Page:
(m.l14t), immediately after the Woman speaks the word 'fear'
alcJUd for the first time, a change in the orchestral accompaniment
lifts the fear onto a higher level...only now can fear become
permanent).66
This permanency of fear arises out of the heavy orchestral ostinato from m.114 and

following; Schoenberg emphasizes its abruptness at mm.118-19 with his directions for the strings
to get softer ('nehmen sie rasch ab'), before ail voices trickle away ('verrinnend') towards the end
of the scene. Perhaps part of the 'change in orchestral accompaniment' of the fourth scene to
which Danuser refers is in the increasing use of ostinato figures which, in their frequent
altemation with Jess rhythmically stable sections, serve to intensify the Woman's fear.
The ensuing ostinato at m.151 presents a musical situation analogous to that of m.lll. In
the former, the ostinato builds in the orchestra, but cuts off abruptly after the Woman's vocal
climax (m.112 corresponds in this way to m.154); the shock of both moments seerns to drive the
Woman into silence, before the ostinato resumes (m.113) and then builds up further in m.155.
The fact that the musical climax at m.l50 and following recalls that of the previous scene (in

66Herrnann Danuser, Musikalische Prosa, (Regensburg: Gustav Bosse, 1975), p.135-36, my


translation.

46
terms of dramatic events) further calls into question the 'truthfulness' of the Woman's findings.
Again, fear becomes manifest with the increased intensity of the ostinato in Scene 4 lInd with the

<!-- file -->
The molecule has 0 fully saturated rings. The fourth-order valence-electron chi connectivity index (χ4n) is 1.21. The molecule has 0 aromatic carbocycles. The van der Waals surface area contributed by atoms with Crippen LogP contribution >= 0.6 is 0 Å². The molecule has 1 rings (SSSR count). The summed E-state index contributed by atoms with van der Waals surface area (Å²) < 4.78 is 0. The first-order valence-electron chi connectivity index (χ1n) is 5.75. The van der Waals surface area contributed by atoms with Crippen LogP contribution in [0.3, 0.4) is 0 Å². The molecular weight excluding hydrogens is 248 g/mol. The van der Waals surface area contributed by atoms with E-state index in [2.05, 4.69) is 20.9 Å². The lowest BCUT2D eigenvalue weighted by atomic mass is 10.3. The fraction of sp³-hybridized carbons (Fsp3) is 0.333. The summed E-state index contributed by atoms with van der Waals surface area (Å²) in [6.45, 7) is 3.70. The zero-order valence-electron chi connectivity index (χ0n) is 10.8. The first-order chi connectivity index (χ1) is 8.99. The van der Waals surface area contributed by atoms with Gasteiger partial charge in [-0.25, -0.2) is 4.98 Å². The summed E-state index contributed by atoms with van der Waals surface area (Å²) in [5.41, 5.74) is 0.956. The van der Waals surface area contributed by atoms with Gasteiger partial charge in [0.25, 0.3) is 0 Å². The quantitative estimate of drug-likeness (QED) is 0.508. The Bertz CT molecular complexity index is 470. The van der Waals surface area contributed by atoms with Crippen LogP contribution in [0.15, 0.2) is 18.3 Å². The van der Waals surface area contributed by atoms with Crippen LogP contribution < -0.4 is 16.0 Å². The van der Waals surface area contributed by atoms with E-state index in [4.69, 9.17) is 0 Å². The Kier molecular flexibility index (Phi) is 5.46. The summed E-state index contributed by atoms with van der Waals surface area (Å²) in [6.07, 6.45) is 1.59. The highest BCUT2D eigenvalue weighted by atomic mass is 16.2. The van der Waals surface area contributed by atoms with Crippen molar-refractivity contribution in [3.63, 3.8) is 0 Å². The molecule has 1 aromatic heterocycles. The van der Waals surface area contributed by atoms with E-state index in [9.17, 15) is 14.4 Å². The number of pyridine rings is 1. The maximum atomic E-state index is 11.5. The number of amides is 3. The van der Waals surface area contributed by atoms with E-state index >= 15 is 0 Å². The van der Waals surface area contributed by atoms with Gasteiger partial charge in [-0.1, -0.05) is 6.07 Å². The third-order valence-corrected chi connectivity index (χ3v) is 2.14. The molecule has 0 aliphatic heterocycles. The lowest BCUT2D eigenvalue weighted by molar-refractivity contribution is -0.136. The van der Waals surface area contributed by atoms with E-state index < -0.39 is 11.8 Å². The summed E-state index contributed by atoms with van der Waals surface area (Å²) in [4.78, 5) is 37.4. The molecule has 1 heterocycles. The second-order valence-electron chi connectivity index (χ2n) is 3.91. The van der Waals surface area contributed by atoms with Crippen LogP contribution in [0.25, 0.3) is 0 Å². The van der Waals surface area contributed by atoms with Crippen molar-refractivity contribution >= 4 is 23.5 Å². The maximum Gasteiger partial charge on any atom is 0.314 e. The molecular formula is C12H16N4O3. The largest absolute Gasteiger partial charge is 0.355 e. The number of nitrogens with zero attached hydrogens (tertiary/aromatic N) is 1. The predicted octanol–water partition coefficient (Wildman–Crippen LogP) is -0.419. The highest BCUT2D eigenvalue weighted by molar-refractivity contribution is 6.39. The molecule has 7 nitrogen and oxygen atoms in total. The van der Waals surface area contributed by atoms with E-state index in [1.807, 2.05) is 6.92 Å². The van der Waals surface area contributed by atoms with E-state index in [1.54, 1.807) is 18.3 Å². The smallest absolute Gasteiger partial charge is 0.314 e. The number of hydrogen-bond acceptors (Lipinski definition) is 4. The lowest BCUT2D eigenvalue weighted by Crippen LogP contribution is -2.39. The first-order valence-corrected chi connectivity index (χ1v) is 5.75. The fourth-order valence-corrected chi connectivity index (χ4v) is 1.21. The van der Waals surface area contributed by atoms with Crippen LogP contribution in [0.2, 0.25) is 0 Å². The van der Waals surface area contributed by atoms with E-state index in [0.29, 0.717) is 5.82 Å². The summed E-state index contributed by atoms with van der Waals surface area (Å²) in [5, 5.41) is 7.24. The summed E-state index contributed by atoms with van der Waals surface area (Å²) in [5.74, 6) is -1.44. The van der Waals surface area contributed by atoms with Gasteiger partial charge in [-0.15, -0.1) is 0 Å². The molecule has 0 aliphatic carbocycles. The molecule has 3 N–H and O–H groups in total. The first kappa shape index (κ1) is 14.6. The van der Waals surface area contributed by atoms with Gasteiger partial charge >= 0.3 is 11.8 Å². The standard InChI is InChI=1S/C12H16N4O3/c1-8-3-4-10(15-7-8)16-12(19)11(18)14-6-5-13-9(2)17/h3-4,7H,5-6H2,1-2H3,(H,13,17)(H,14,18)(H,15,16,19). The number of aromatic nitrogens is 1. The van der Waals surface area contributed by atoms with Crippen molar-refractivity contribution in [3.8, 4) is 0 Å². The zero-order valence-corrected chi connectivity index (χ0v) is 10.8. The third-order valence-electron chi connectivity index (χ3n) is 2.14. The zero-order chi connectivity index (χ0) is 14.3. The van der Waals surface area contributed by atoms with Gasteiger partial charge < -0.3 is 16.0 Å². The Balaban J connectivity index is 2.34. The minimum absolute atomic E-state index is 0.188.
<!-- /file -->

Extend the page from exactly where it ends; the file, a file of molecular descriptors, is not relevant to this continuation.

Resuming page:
sudden chllnge in texture at m.159, followed by another, eerily quiet ostinllto (in the flutes.
lIccomplinied by li pedal in the ce1estll. mm. 160-64, marked pianissimo and triple pianissilIIo
respectively); yet the body's presence is never mllde explicit. 67 The Woman's text after the
1engthy, climactic ostinato also seems to deny the body its existence; in her confusion she sllYs
'da ist der schreckliche KopLdas Gespenst...wenn es nur cndlich verschwlinde...' (lhcre is the
dreadfu1 head..the ghost..lf it would only disappear at last). The ambiguity of the situation is
further compounded by her words 'Es zergeht sicher..wie das im Wald' (surely it will
disappear..like that in the forest), as she refers to her mistaken identification of the body in the

previous scene. The important difference in the musical setting, however, is that at m.16B there
is no ostinato, and thus nothing to dissolve; her expectations of encountering her lover (or his
body) are again thwarted. This moment is also accompanied by a descending glissalldo in the
ceno (c#-d - Hallptstimme) which is reminiscent of the glissalldo (d-c# at m.112) after the
dissolutior of the ostinato.

67Schoenberg's stage directions add to the ambiguity of the situation; the presence of a body
remains unclear as he writes only 'stosst mit dem Fuss an etwas' [strikes with her foot against
something] at m.145. This 'something' becomes the body for the Woman, however, the fact that
there is no physicai body onstage of course succeeds in making the viewer question whether it is
meant to he there, or only in the Woman's mind.

47

Gx.;

1.2. 3. gr. Ft 1

DX]ar.

t-111'\ .111-

,01 ..,~./(,~

1.k1. FI.

il..

1JOar.(B)

'''". --".

1.

BII!Xlar.(B1

. ...

I.F"..
1. Hr.(F)

~.= ,
,

..

", _ _ _ J

""

Dpr.

r"

B...

Dpr.

Hr!.

..Ii

Talll~.

Frau
II.Oge.
Ill. Dpr.

Br.

'JJ,.

mohl hJ",WI..NlohI4~~hollloft... Eo ....;u.l Ikher"l

,-

IlI.Dpr.

"

Vell.

llI.Dpr.

.11. v.. ,~ Slt

.,trI/1I1.

Xtrbll.
"\

tr-,;:..;.: ~1:
.

The Woman continues in confusion, shedding further doubt on the existence of the body:
'ich muss ihn finden...es ist nicht mehr da..Ich wusste..'. This passage again parallels that at
m.125 where, after the cessation of the ostinato from m.113-23, she realizes it was 'not the body
with the words 'er ist auch nicht da.' In the ensuio.g measures, however, the ostinato in the harp
again assumes an exp~ssive purpose, building up fear. with the oboes repeating the same